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October 4, 2015

reality show contestants

Is 'Undercover Boss' the Next Great Reality Show?

by John Scott Lewinski, posted Feb 1st 2010 9:02PM
Undercover Boss sends CEOs into the field to see how their employees get along.The time slot right after the Super Bowl is usually a good place to air. And CBS is hoping that holds for its new reality show, 'Undercover Boss.'

With more than 100 million viewers set to tune in, some are too lazy, too stuffed with party food or (let's face it) too drunk to change the channel. So, they'll stick around for whatever comes on after the final whistle. This year, it's

The new pilot is a stealth reality show -- looking to combine the cheap, easy ingredients of interoffice drama, humor and shock reveals. The title is self-explanatory, but the premise takes a large company and sends its CEO in as an average employee. As that CEO mixes and mingles with his fellow employees, he gets to see what their days are like, whether they enjoy their jobs, etc.

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Reality stars aren't here to make friends - VIDEO

by Bob Sassone, posted Jul 7th 2008 4:24PM

America's Next Top Model

I've noticed that one of the more overused phrases on reality shows is "I'm not here to make friends." It's that moment in the competition where some controversy/confrontation comes up and the player that everyone seems to dislike the most explains to them that they're "there to win the game" and "not here to make friends." Of course, the fact that many of these people probably can't make friends even in real life probably doesn't even cross their minds.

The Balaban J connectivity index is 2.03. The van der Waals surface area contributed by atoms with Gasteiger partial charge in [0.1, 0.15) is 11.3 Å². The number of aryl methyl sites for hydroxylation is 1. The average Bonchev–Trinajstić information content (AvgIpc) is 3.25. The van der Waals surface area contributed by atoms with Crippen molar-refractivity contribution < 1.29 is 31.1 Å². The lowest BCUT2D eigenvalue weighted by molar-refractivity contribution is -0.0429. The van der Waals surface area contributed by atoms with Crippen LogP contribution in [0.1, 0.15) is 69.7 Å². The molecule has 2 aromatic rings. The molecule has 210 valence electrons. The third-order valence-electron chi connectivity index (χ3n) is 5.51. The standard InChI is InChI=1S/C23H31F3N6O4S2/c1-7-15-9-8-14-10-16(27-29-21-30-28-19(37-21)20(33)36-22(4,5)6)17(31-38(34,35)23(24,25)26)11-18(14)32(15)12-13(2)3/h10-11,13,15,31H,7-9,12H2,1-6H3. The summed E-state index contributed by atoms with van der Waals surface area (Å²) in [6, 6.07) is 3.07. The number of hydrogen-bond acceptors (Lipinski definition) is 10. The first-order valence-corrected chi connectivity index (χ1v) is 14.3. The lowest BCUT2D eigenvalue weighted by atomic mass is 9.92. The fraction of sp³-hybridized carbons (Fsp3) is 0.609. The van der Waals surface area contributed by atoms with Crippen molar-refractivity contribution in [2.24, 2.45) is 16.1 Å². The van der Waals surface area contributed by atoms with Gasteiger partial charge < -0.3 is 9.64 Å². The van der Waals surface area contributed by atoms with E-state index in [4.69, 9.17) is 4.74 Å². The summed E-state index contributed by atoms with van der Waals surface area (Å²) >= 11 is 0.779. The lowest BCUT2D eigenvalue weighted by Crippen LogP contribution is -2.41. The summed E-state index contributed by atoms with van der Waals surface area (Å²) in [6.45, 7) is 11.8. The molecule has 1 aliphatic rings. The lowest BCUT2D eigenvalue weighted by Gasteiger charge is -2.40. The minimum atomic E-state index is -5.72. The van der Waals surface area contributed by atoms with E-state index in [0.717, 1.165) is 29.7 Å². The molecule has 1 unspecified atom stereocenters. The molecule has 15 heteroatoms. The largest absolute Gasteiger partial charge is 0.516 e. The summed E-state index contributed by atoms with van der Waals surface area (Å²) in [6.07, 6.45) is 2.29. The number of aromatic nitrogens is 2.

Now someone has taken a bunch of those "I'm not here to make friends" moments and created a YouTube montage. You'll see contestants from shows like Survivor, The Apprentice, The Amazing Race, America's Next Top Model, The White Rapper Show (whatever that is), Project Runway, Forever Eden, Hell's Kitchen, and other shows. One player even says "I ain't here to make no friends," which is at least a twist on the phrase.

It has gotten to the point where they really have to outlaw this phrase from all reality shows, though I think the phrase would make for an awesome t-shirt.

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Is Hell's Kitchen too fake, even for a reality show?

by Bob Sassone, posted Aug 16th 2006 3:01PM

Gordon RamsayInteresting piece by Noel Murray over at The Onion's AV Club. He calls Hell's Kitchen entertaining, but "one of the least transparent of the competitive reality shows." He argues that we always see the personal lives of the contestants on shows like Survivor and Project Runway, but that the players on Hell's Kitchen seem to have no life before or after the show.

But Hell's Kitchen comes from that weird extra-dimensional Fox TV Reality realm, where contestants have no apparent life before or after taping begins-aside from the inevitable glimpse of family members during the finale-and even the game itself seems completely stage-managed. I know Gordon Ramsay's a real dude-I've watched his terrific BBC series Kitchen Nightmares-but I've rarely been convinced that that any of the show's competing chefs have any real interest in cooking for a living, or that their "customers" are anything more than Fox employees and Hollywood extras. (I did see last season's runner-up Ralph on Iron Chef America, though who knows what happened to Michael, who in some kind of shady back-room deal took an apprenticeship with Ramsay over his own restaurant.)

Readers, do you agree?

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